Superstar couple Jay Z and Beyonce joined protesters across the United States on Saturday amid simmering anger over a not-guilty verdict in the shooting death of black teenager Trayvon Martin.
A call for nationwide vigils designed to press for federal action in the emotionally charged case drew thousands to one New York rally.
Elsewhere turnouts were more modest, with the crowds drawn overwhelmingly from the black community, including in Miami where the slain 17-year-old's father spoke.
"The death of my son, we believe, has to make changes in our society and repeal the laws that allow to kill somebody just because someone thinks (he) is suspect," Tracy Martin said.
The surprise appearance of hip hop star Jay Z and his wife, pop superstar Beyonce Knowles, helped swell the crowd at a Manhattan protest addressed by Trayvon's mother, Sybrina Fulton, and civil rights leader Al Sharpton.
Briefly overcome with emotion as she thanked the crowd for their support, Fulton vowed to ensure her son's death would not be in vain but pleaded for protests to be kept peaceful.
"Trayvon would be proud," she told the crowd. "Not only do I have to do what I have to do for Trayvon, I'm going to work for your children as well."
In Miami, between 300 and 500 people turned out for the rally, but a heavy downpour quickly dispersed the crowd just after noon -- and some participants expressed disappointment at the small, mainly black turnout.
"You see only black people, when this should be a Hispanic, white issue," said Marie Falaise, 39, a Miami resident born in Haiti.
On the US west coast, hundreds gathered for rallies in Seattle, Portland, San Francisco, Los Angeles and Oakland. While there were cases of violence in the last two cities in the days immediately after the verdict, the Saturday rallies were all peaceful.
In Chicago, several hundred protesters that marched came from a mix of racial backgrounds -- including one man who carried sign that read "Latinos for Trayvon" -- but the crowd was still dominated by African Americans.
Speaker after speaker compared Martin's death to that of city native Emmett Till, whose racially-motivated murder in Mississippi was a pivotal moment in the civil rights movement.
Grandmother Dorothy Clay, 66, wore a pack of Skittles on her hat in honor of Martin, who was out buying the sweets on the night he died.
She said she fears for her kids and five grandchildren in a country where a "cowardly, wannabe hero-vigilante" can get away with killing an unarmed teenager.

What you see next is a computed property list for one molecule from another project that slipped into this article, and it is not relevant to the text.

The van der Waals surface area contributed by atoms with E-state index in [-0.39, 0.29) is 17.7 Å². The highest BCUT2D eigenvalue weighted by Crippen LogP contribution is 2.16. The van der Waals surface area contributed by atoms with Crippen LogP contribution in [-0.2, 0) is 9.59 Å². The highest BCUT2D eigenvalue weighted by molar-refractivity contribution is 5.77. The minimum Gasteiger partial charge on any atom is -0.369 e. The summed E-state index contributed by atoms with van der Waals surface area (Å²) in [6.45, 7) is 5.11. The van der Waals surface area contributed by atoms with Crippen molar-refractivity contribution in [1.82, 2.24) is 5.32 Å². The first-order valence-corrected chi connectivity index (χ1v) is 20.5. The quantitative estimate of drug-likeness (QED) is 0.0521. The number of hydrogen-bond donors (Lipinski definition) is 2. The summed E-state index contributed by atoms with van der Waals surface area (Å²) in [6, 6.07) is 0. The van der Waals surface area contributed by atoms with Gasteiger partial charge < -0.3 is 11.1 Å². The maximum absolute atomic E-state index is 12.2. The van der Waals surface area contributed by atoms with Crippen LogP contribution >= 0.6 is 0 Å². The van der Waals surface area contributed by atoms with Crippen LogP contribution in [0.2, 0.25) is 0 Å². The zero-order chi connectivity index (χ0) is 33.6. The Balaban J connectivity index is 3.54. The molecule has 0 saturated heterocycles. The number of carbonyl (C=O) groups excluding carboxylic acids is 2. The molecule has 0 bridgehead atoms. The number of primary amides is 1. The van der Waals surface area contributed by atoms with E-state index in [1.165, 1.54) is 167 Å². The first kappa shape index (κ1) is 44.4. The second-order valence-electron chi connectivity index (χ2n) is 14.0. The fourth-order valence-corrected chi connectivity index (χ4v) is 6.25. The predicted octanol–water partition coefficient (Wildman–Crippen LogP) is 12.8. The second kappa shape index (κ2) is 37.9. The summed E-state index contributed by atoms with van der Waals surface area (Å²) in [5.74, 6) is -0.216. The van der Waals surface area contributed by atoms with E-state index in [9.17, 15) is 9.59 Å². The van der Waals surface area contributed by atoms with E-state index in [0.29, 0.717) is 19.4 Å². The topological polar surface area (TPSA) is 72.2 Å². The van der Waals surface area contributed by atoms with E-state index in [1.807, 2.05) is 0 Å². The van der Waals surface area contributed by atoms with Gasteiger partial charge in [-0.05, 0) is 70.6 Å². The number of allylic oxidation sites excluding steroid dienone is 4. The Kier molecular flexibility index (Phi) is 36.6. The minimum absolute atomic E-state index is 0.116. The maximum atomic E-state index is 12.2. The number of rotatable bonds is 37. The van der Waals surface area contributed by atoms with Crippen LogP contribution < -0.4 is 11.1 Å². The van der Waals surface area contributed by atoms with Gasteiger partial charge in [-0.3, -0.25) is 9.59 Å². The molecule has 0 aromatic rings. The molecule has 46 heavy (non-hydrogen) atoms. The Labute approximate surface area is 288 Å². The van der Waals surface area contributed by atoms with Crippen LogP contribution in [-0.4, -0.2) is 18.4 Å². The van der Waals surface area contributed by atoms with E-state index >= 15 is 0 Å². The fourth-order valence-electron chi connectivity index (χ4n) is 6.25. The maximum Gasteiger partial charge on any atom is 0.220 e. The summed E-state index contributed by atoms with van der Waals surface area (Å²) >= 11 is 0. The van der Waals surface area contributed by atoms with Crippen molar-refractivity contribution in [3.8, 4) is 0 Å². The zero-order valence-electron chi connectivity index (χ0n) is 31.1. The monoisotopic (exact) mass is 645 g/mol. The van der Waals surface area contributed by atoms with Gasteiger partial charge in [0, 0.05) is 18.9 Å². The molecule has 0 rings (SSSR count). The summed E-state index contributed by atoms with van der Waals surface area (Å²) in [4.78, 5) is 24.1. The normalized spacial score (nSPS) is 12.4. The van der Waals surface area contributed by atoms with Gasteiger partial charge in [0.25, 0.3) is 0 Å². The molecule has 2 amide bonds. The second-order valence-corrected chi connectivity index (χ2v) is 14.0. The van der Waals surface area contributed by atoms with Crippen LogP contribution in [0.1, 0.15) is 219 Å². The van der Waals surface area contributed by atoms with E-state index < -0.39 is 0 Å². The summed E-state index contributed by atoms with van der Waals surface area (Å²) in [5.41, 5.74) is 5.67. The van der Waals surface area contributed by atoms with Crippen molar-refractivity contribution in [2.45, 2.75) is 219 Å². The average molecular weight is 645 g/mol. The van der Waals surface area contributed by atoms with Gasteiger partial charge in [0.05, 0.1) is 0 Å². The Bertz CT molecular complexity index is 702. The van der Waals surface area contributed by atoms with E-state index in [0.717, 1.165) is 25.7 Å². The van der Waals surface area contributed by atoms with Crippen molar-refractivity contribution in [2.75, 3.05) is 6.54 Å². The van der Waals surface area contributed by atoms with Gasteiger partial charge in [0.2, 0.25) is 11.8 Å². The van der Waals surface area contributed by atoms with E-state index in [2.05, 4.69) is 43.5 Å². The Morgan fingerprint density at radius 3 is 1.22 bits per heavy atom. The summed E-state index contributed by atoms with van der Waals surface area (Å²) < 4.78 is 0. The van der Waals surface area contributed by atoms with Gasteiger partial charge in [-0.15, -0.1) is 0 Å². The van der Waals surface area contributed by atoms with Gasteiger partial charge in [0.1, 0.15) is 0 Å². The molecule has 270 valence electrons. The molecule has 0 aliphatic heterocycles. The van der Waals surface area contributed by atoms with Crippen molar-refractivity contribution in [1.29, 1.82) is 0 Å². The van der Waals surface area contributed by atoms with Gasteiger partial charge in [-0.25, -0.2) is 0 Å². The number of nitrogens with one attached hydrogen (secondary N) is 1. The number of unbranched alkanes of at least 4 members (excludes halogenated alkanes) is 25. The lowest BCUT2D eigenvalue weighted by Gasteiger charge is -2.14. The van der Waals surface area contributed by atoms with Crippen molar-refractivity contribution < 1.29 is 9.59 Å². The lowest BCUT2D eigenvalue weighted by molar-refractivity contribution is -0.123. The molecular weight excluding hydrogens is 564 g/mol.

Eight-year-old Anthony Simbler said he came to the rally because "Trayvon didn't deserve to die."
In a message posted on her website, Beyonce also recalled 14-year-old Till's killing in 1955. "We must fight for Trayvon the same way the generation before us fought for Emmett Till," she wrote.
The protests came a day after President Barack Obama publicly identified with Martin and the deep frustrations felt among African-Americans over the verdict. "Trayvon Martin could have been me 35 years ago," Obama said.
The president's remarks -- his most expansive since a Florida jury's decision on July 13 to acquit neighborhood watch volunteer George Zimmerman -- were applauded by many at Saturday's vigils.
"I felt that in the past he has been hesitant and tried to ride the line and not offend anyone," Sonya Olange, a 45-year-old mother of two at the Manhattan rally, told AFP.
"But his job as president is to set the tone for changing these laws and, as a black man, he did what he should have done."
The 29-year-old Zimmerman, who said he acted in self defense, fatally shot Martin in the chest on the rainy night of February 26, 2012, during an altercation in a gated community in Sanford, Florida.
A jury of six women cleared him of second-degree murder and manslaughter charges.
"George Zimmerman started the fight and George Zimmerman ended the fight," Martin's mother said in New York. "Today it was my son. Tomorrow it might be yours."
The vigils outside court houses and government buildings were organized to maintain public pressure for a federal civil rights investigation into the killing.
Organizers are targeting "Stand Your Ground" laws like Florida's, which assert that citizens can use lethal force -- rather than retreat -- if they sense their lives are at risk.
"We are not going to be silent, we'll stand up for what's right, we'll stand up for justice," Sharpton said at the New York rally.
Obama did not comment directly on the Florida verdict but he called for a review of the controversial state self-defense laws.
"I just ask people to consider if Trayvon Martin was of age and armed, could he have stood his ground on that sidewalk?" Obama said.
The teen's parents said they were "deeply honored and moved" by Obama identifying himself with Trayvon. "This is a beautiful tribute to our boy," they said in a statement.